gainful activity”; (2) he has a “severe medically
determinable . . . impairment . . . or a combination of
impairments” that has lasted or is expected to last for
at least one year; and (3) his impairment(s) meet or equal
one of the listings in Appendix 1, Subpart P of 20 C.F.R. Pt.
404; or (4) pursuant to the assessment of the claimant's
residual functional capacity (RFC), he is unable to perform
his past relevant work. 20 C.F.R §§
404.1520(a)(4)(i-iv), 416.920(a)(4)(i-iv); see also
Grogan v. Barnhart, 399 F.3d 1257, 1261 (10th Cir. 2005)
(citations omitted). “RFC is a multidimensional
description of the work-related abilities [a claimant]
retain[s] in spite of [his] medical impairments.”
Ryan v. Colvin, Civ. 15-0740 KBM, 2016 WL 8230660,
at *2 (D.N.M. Sept. 29, 2016) (citing 20 C.F.R. § 404,
Subpt. P, App. 1 § 12.00(B); 20 C.F.R. §
404.1545(a)(1)). If the claimant meets “the burden of
establishing a prima facie case of disability[, ] . . . the
burden of proof shifts to the Commissioner at step five to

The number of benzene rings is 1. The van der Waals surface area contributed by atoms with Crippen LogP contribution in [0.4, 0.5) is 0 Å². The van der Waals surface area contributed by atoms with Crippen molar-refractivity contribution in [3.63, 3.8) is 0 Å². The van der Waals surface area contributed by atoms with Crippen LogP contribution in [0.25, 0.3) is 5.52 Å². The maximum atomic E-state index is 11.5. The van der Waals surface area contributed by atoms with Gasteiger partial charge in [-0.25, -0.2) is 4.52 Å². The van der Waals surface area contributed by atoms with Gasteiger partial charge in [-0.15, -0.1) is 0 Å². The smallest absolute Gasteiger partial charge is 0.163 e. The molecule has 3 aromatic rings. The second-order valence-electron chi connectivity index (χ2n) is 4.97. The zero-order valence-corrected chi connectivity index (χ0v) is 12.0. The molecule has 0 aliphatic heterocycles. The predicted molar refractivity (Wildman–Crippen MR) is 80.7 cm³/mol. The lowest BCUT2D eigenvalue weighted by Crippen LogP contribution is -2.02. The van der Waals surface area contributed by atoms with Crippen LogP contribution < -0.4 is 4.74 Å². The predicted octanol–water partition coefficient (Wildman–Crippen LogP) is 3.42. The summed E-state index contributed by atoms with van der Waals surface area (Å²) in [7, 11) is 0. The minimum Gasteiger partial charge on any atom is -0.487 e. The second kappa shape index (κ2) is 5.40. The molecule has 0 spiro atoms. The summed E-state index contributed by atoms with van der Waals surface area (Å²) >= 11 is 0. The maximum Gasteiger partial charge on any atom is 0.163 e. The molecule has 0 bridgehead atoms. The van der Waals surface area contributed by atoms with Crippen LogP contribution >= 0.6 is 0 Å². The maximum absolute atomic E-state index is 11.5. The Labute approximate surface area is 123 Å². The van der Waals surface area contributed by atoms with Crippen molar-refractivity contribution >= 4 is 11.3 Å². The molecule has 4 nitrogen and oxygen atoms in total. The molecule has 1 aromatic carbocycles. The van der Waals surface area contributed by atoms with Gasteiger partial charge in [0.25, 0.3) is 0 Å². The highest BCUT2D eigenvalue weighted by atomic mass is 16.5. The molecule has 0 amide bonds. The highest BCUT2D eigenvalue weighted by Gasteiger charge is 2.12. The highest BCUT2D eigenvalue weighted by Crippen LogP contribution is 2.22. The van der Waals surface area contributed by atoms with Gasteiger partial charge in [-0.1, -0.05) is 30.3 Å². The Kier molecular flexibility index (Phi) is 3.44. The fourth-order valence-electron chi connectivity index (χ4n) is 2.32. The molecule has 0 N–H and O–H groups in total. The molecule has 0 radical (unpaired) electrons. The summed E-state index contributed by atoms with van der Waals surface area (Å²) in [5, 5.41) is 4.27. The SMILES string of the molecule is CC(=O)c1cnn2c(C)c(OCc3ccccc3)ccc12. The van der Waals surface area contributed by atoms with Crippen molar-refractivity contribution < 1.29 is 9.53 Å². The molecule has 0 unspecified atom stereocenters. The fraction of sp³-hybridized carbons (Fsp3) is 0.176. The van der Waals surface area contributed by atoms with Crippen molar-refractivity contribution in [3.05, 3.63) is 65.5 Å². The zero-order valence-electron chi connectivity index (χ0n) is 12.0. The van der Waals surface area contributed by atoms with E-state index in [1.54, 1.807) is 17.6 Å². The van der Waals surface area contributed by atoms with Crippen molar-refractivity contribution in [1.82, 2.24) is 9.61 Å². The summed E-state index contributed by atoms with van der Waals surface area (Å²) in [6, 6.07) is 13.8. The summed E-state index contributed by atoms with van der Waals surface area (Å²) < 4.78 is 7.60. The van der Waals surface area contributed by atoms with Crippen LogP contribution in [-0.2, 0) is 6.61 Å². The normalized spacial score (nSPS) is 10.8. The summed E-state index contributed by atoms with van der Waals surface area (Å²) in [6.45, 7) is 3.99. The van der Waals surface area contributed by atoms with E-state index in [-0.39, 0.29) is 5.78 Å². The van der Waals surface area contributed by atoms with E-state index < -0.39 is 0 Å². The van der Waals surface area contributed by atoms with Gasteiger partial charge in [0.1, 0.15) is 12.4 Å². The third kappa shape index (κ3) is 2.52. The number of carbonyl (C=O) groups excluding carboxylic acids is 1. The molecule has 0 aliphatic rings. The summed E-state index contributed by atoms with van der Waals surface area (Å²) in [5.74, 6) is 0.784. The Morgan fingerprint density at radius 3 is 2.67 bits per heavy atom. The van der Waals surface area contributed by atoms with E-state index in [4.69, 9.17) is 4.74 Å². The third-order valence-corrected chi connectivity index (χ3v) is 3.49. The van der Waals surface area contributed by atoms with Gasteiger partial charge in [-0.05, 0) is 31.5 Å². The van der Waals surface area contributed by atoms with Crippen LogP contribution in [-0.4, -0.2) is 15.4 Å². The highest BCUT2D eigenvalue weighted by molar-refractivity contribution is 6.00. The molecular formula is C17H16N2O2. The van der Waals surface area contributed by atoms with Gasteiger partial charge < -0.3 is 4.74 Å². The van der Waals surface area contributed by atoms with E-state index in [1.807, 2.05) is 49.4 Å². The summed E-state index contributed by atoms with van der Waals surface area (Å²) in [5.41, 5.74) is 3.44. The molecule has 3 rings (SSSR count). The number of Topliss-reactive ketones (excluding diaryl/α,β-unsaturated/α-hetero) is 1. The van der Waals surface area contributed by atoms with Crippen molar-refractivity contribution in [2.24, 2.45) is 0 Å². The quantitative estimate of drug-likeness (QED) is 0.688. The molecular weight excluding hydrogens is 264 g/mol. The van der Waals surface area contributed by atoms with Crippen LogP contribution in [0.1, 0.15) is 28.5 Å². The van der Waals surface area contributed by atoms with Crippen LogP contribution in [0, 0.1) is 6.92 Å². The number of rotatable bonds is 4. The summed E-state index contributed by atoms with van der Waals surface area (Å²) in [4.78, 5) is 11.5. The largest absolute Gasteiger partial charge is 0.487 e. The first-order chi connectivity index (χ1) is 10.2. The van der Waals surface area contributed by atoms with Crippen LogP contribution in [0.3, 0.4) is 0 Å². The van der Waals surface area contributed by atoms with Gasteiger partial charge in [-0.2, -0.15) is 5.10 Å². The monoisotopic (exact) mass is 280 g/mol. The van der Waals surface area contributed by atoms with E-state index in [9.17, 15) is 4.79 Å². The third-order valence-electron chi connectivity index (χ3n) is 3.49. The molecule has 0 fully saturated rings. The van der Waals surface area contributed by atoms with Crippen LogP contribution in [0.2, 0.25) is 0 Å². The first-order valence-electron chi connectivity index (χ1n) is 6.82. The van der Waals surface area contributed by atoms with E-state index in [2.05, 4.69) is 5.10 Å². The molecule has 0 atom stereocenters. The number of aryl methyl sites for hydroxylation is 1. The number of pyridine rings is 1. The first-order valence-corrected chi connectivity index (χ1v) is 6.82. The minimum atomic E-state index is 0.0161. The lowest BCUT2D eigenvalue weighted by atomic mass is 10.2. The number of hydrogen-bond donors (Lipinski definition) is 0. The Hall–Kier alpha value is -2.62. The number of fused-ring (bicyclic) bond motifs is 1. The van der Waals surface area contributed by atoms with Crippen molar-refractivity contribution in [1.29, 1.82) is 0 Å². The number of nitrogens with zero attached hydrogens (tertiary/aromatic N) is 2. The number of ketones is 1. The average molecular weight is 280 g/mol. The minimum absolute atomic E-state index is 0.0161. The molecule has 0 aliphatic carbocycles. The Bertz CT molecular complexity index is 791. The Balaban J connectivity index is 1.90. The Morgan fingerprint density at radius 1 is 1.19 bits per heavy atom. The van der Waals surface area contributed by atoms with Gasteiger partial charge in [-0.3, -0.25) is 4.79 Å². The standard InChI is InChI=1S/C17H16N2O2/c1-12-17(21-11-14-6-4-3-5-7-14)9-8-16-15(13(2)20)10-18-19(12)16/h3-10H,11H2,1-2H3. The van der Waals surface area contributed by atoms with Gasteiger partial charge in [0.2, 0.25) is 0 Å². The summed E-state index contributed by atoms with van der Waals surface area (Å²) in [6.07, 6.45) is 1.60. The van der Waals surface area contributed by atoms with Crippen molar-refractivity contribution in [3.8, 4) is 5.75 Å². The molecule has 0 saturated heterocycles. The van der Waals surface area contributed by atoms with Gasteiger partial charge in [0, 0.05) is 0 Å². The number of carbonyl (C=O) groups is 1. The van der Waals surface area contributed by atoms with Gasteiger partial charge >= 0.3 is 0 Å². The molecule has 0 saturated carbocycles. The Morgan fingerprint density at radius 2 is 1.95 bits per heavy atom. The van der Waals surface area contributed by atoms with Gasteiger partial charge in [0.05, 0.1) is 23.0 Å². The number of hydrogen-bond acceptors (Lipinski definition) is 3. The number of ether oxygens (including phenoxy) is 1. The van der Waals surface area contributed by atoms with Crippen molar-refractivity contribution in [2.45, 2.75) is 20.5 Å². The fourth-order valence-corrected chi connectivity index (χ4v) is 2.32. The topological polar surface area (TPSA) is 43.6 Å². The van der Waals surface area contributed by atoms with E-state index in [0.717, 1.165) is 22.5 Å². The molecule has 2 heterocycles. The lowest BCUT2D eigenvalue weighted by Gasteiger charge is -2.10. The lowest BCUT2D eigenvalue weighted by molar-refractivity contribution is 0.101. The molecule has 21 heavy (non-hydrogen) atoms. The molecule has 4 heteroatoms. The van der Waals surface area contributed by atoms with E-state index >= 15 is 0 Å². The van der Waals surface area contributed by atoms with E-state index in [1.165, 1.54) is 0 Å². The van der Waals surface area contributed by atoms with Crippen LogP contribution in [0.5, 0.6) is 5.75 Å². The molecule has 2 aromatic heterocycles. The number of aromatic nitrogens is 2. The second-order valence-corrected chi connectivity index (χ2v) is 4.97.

show that” Plaintiff retains sufficient RFC “to
perform work in the national economy, given his age,
education, and work experience.” Grogan, 399
F.3d at 1261 (citing Williams v. Bowen, 844 F.2d
748, 751 & n.2 (10th Cir. 1988)); see also 20
C.F.R. §§ 404.1520(a)(4)(v), 416.920(a)(4)(v).
One of the process,  ALJ Gerstner found that Plaintiff
“has not engaged in substantial gainful activity since
October 25, 2013, the alleged onset date.” AR at 16
(citing 20 C.F.R. §§ 404.1571-1576, 416.971-976).
At Step Two, the ALJ concluded that Plaintiff “has the
following severe impairments: seizure disorder, degenerative
disc disease, and degenerative joint disease of the wrists
and knees.” AR at 16 (citing 20 C.F.R. §§
404.1520(c), 416.920(c)). The ALJ noted that Plaintiff has
the following non-severe impairments: anxiety and depression.
AR at 16.
Three, the ALJ found that Plaintiff “does not have an
impairment or combination of impairments that meets or
medically equals the severity of one of the listed
impairments in 20 [C.F.R.] Part 404, Subpart P, Appendix
1.” AR at 17 (citing 20 C.F.R. §§
404.1520(d), 404.1525, 404.1526, 416.920(d), 416.925,
416.926). At Step Four, the ALJ considered the evidence of
record and found that Plaintiff
has the [RFC] to perform light work as defined in 20 [C.F.R.
§§] 404.1567(b) and 416.967(b) except for